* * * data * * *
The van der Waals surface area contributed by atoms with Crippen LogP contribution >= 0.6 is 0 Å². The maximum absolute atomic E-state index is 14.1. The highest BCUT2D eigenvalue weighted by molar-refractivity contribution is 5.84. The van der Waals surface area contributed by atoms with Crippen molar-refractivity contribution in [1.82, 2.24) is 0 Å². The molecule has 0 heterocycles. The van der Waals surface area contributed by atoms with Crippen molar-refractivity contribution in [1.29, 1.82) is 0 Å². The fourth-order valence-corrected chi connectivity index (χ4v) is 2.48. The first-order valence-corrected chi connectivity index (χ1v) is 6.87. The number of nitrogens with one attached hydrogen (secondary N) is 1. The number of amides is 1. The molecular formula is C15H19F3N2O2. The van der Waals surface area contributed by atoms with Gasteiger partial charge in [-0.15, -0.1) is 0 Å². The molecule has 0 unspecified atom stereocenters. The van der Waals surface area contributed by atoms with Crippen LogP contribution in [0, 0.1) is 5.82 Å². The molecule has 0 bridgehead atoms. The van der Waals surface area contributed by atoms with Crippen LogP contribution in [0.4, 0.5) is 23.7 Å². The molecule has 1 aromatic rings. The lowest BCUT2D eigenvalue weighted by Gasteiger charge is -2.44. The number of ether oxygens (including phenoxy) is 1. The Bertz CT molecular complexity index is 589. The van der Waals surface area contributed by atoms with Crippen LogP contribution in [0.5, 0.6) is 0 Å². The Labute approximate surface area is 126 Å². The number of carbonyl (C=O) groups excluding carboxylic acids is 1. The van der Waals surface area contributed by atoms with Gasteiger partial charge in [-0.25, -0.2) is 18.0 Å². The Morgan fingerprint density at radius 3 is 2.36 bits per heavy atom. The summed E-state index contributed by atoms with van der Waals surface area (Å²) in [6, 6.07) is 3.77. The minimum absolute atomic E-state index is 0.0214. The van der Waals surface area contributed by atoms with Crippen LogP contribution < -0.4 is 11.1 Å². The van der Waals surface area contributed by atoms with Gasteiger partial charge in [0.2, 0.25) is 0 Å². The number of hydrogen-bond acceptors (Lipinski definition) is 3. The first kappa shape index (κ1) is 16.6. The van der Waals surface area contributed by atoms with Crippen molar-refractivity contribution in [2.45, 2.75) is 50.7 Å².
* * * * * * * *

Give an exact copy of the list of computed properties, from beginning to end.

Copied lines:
The van der Waals surface area contributed by atoms with Crippen LogP contribution >= 0.6 is 0 Å². The maximum absolute atomic E-state index is 14.1. The highest BCUT2D eigenvalue weighted by molar-refractivity contribution is 5.84. The van der Waals surface area contributed by atoms with Crippen molar-refractivity contribution in [1.82, 2.24) is 0 Å². The molecule has 0 heterocycles. The van der Waals surface area contributed by atoms with Crippen molar-refractivity contribution in [1.29, 1.82) is 0 Å². The fourth-order valence-corrected chi connectivity index (χ4v) is 2.48. The first-order valence-corrected chi connectivity index (χ1v) is 6.87. The number of nitrogens with one attached hydrogen (secondary N) is 1. The number of amides is 1. The molecular formula is C15H19F3N2O2. The van der Waals surface area contributed by atoms with Gasteiger partial charge in [-0.15, -0.1) is 0 Å². The molecule has 0 unspecified atom stereocenters. The van der Waals surface area contributed by atoms with Crippen LogP contribution in [0, 0.1) is 5.82 Å². The molecule has 0 bridgehead atoms. The van der Waals surface area contributed by atoms with Crippen LogP contribution in [0.4, 0.5) is 23.7 Å². The molecule has 1 aromatic rings. The lowest BCUT2D eigenvalue weighted by Gasteiger charge is -2.44. The number of ether oxygens (including phenoxy) is 1. The Bertz CT molecular complexity index is 589. The van der Waals surface area contributed by atoms with Crippen LogP contribution in [0.5, 0.6) is 0 Å². The Labute approximate surface area is 126 Å². The number of carbonyl (C=O) groups excluding carboxylic acids is 1. The van der Waals surface area contributed by atoms with Gasteiger partial charge in [-0.25, -0.2) is 18.0 Å². The Morgan fingerprint density at radius 3 is 2.36 bits per heavy atom. The summed E-state index contributed by atoms with van der Waals surface area (Å²) in [6, 6.07) is 3.77. The minimum absolute atomic E-state index is 0.0214. The van der Waals surface area contributed by atoms with Crippen LogP contribution < -0.4 is 11.1 Å². The van der Waals surface area contributed by atoms with Gasteiger partial charge in [0.2, 0.25) is 0 Å². The number of hydrogen-bond acceptors (Lipinski definition) is 3. The first kappa shape index (κ1) is 16.6. The van der Waals surface area contributed by atoms with Crippen molar-refractivity contribution in [2.45, 2.75) is 50.7 Å².